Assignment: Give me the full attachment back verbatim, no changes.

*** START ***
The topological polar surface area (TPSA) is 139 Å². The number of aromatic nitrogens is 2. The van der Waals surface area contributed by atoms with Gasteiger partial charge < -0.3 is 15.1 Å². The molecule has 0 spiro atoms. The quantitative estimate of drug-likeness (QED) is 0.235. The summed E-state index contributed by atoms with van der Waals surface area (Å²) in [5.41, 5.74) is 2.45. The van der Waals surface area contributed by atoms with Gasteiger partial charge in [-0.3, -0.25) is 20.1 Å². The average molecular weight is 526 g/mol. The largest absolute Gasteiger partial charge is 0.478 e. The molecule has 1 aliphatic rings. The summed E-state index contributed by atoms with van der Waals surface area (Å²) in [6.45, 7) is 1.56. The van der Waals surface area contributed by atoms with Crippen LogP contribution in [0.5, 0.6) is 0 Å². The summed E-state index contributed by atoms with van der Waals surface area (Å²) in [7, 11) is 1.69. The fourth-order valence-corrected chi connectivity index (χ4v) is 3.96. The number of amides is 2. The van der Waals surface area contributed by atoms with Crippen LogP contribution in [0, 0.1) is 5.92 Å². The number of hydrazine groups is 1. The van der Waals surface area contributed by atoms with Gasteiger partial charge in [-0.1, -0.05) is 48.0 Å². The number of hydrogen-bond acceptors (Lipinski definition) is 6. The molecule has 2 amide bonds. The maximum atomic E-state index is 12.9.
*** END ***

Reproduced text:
The topological polar surface area (TPSA) is 139 Å². The number of aromatic nitrogens is 2. The van der Waals surface area contributed by atoms with Gasteiger partial charge < -0.3 is 15.1 Å². The molecule has 0 spiro atoms. The quantitative estimate of drug-likeness (QED) is 0.235. The summed E-state index contributed by atoms with van der Waals surface area (Å²) in [5.41, 5.74) is 2.45. The van der Waals surface area contributed by atoms with Gasteiger partial charge in [-0.3, -0.25) is 20.1 Å². The average molecular weight is 526 g/mol. The largest absolute Gasteiger partial charge is 0.478 e. The molecule has 1 aliphatic rings. The summed E-state index contributed by atoms with van der Waals surface area (Å²) in [6.45, 7) is 1.56. The van der Waals surface area contributed by atoms with Crippen LogP contribution in [0.5, 0.6) is 0 Å². The summed E-state index contributed by atoms with van der Waals surface area (Å²) in [7, 11) is 1.69. The fourth-order valence-corrected chi connectivity index (χ4v) is 3.96. The number of amides is 2. The van der Waals surface area contributed by atoms with Crippen LogP contribution in [0, 0.1) is 5.92 Å². The number of hydrazine groups is 1. The van der Waals surface area contributed by atoms with Gasteiger partial charge in [-0.1, -0.05) is 48.0 Å². The number of hydrogen-bond acceptors (Lipinski definition) is 6. The molecule has 2 amide bonds. The maximum atomic E-state index is 12.9.